Script - Canon Noel Battye - Tuesday 24th October, 2017
400 years ago, in 1617, Martin Rinkhart became a pastor in his native town of Eilenberg in Germany and just one year later the terrible 30 Years War began.
As a fortified town, Eilenberg was quickly filled with hundreds of refugees from all parts.
It was a terrible time of famine and deprivation for not only was no food being brought IN but there were all those extra mouths to feed as well, and to make matters worse, 20 years into the war the place was also struck by the plague.
Many left the town at that stage, including I’m sorry to say, many of the clergy and at one point Rinkhart was the only cleric left surrounded by the sick and dying.
In all eight thousand people died there and in one particularly bad period he was conducting between 40 and 50 funerals a day.
Overall, he himself buried 4,500 men, women and children including his own wife.
And where is all this leading?
Well, simply that in the midst of all this misery Rinkhart wrote the words of a hymn but he wrote it, not as something for use in church but as a Grace before family meals.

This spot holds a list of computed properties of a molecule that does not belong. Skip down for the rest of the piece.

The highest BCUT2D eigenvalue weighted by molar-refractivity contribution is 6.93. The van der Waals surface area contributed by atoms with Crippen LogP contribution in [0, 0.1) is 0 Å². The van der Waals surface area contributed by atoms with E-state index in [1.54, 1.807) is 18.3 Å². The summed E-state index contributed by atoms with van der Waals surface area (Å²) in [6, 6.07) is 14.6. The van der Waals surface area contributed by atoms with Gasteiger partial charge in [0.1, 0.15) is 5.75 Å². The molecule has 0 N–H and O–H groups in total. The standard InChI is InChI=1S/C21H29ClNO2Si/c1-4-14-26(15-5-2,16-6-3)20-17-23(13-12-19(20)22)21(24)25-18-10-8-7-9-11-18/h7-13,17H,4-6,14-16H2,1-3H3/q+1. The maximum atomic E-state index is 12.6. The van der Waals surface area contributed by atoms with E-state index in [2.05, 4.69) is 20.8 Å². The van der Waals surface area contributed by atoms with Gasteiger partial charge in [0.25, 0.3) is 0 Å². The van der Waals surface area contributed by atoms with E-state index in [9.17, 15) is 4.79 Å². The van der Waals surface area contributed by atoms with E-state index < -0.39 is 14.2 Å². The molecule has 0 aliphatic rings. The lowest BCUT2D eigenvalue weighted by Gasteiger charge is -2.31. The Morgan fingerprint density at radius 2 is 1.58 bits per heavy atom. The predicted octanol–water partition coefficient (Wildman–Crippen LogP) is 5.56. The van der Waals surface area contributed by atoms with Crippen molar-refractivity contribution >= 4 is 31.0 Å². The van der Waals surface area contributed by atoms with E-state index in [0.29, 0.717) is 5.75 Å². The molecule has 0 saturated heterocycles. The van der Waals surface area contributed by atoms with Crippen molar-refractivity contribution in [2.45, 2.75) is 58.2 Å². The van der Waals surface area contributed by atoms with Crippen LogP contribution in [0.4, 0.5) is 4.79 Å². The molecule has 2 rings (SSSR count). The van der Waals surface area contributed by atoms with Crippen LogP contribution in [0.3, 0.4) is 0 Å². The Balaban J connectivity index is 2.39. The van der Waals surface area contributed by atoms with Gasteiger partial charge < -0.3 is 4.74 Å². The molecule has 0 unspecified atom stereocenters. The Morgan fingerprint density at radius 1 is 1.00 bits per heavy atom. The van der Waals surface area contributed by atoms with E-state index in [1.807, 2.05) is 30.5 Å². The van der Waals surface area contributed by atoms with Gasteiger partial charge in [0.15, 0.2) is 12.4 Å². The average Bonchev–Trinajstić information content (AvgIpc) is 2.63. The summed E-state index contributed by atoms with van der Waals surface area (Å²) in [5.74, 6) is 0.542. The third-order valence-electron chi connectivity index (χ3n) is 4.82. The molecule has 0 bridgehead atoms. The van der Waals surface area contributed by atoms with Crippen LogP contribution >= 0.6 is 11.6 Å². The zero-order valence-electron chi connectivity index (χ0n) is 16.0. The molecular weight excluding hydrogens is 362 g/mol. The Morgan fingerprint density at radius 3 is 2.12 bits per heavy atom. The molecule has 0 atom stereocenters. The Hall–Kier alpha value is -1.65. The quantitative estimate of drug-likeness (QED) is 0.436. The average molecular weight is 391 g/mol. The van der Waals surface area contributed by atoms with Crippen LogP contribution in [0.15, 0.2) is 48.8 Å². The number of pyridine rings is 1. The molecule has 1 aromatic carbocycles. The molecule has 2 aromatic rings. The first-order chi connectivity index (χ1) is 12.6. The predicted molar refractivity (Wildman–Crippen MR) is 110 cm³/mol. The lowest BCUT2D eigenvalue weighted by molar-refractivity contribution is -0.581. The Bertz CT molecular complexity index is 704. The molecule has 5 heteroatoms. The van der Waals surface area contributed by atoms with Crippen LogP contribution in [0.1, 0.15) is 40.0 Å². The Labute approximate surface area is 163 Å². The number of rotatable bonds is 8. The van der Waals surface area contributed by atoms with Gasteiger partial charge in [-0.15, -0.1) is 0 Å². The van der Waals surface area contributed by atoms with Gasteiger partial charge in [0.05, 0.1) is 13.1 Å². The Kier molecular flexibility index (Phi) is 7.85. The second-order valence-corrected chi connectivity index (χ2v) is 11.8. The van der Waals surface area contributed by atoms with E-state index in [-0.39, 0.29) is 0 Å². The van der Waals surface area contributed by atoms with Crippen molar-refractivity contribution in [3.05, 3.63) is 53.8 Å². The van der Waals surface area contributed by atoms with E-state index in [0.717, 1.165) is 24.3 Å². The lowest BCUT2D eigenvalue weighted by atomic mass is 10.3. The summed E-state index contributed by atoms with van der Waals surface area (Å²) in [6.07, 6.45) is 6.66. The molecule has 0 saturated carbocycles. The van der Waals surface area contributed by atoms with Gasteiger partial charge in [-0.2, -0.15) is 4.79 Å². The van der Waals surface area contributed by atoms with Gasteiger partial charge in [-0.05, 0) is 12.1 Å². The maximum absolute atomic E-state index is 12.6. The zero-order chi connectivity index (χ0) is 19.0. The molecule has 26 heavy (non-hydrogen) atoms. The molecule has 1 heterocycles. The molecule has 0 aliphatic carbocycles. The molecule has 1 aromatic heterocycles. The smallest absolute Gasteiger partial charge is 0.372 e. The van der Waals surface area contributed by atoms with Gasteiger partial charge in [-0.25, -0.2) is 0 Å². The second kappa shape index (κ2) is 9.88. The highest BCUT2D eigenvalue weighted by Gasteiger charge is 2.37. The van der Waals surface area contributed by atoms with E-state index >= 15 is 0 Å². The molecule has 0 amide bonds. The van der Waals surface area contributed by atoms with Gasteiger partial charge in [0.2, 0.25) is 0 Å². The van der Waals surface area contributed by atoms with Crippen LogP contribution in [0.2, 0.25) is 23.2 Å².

A grace before meals, at a time when meals meant little or nothing apart from those pathetic scraps that are food in times of famine.
Yet another shining example of the fact that very often, those who have least are the most grateful while the greedy are forever grumbling.
And the words of that hymn?
Sung on the day those 30 years of war had ended, and the Treaty of Westphalia was signed on this day in 1648 and sung in churches ever since.
“Now thank we all our God...
Who from our mothers’ arms
Hath blessed us on our way